Ford Increases Vehicle Prices
For the third time since January, Ford is raising prices on 2011 models. In May, Ford raised prices 0.4 percent, or an average of $124, per vehicle due to price increases for steel, aluminum, rubber, oil and other materials, the Detroit Free Press reports.
The automotive industry overall has increased vehicle prices 1 percent the past few months, CNBC reports.
The previous two price hikes in April and January were also for higher materials prices, not the earthquake and tsunami in Japan, Todd Nissen, a Ford spokesman, told Bloomberg News. Since January, Ford’s price increases total an average of 1.3 percent, or $375 per vehicle.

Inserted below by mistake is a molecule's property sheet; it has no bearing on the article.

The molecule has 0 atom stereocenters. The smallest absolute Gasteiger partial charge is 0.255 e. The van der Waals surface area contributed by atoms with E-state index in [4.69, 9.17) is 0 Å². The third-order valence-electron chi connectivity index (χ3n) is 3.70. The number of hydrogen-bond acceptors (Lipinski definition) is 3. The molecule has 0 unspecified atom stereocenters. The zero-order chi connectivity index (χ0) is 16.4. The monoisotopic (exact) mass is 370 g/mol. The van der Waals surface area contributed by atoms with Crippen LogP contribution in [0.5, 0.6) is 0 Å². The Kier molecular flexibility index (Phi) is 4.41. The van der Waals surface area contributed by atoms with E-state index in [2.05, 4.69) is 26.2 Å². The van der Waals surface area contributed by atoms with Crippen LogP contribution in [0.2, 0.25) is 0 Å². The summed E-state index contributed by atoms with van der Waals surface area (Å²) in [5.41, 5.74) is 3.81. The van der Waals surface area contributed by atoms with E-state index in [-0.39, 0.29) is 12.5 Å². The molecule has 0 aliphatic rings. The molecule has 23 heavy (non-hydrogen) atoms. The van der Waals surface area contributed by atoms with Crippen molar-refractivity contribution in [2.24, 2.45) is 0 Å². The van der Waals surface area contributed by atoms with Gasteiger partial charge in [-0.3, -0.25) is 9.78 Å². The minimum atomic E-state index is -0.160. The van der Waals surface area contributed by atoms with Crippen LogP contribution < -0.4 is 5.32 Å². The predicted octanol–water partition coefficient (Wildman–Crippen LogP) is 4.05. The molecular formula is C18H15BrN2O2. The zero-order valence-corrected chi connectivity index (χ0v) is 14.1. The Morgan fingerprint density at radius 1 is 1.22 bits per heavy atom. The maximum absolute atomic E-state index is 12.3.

Ford rival GM also increased its prices an average of 0.4 percent last month, or about $123 for 2011 models, the Detroit Free Press reports. Toyota also boosted prices on its 2011 models in May, ranging from about 1.2 to 2.1 percent.
Despite higher new car prices overall, automakers are still spending about $2,320 per vehicle on new car incentives, the Detroit Free Press reports. Although incentive spending is down about 14 percent compared to a year ago, there are still cash back incentives, low financing rates and discounted lease deals available at many automakers. Ford will announce its June car deals this week. In May, Ford’s deals feature zero-percent financing and several thousand dollars in cash back rebates on models like the Flex, Focus, Mustang, Expedition and Fusion.
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